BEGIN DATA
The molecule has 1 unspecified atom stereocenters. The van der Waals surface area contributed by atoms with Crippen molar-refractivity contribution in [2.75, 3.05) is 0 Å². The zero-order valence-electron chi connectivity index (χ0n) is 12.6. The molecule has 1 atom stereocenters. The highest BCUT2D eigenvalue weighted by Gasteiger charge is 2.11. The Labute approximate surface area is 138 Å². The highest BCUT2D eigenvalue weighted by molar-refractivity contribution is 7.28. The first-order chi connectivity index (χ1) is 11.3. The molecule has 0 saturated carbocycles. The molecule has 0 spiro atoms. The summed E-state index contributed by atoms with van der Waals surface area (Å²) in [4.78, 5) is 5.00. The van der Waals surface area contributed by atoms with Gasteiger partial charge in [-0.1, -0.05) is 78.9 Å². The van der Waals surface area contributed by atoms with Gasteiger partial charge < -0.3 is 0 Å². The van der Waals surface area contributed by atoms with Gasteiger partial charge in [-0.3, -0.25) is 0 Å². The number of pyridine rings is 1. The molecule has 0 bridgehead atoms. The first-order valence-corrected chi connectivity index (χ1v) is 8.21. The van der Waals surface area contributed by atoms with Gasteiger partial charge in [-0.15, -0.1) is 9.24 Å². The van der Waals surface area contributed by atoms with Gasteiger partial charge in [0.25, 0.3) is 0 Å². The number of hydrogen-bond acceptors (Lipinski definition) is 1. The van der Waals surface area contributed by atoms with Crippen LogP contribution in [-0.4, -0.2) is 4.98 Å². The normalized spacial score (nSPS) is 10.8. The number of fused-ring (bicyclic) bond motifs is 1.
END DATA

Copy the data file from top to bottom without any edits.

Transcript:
The molecule has 1 unspecified atom stereocenters. The van der Waals surface area contributed by atoms with Crippen molar-refractivity contribution in [2.75, 3.05) is 0 Å². The zero-order valence-electron chi connectivity index (χ0n) is 12.6. The molecule has 1 atom stereocenters. The highest BCUT2D eigenvalue weighted by Gasteiger charge is 2.11. The Labute approximate surface area is 138 Å². The highest BCUT2D eigenvalue weighted by molar-refractivity contribution is 7.28. The first-order chi connectivity index (χ1) is 11.3. The molecule has 0 saturated carbocycles. The molecule has 0 spiro atoms. The summed E-state index contributed by atoms with van der Waals surface area (Å²) in [4.78, 5) is 5.00. The van der Waals surface area contributed by atoms with Gasteiger partial charge in [-0.1, -0.05) is 78.9 Å². The van der Waals surface area contributed by atoms with Gasteiger partial charge < -0.3 is 0 Å². The van der Waals surface area contributed by atoms with Gasteiger partial charge in [-0.3, -0.25) is 0 Å². The number of pyridine rings is 1. The molecule has 0 bridgehead atoms. The first-order valence-corrected chi connectivity index (χ1v) is 8.21. The van der Waals surface area contributed by atoms with Gasteiger partial charge in [-0.15, -0.1) is 9.24 Å². The van der Waals surface area contributed by atoms with Gasteiger partial charge in [0.25, 0.3) is 0 Å². The number of hydrogen-bond acceptors (Lipinski definition) is 1. The van der Waals surface area contributed by atoms with Crippen LogP contribution in [-0.4, -0.2) is 4.98 Å². The normalized spacial score (nSPS) is 10.8. The number of fused-ring (bicyclic) bond motifs is 1.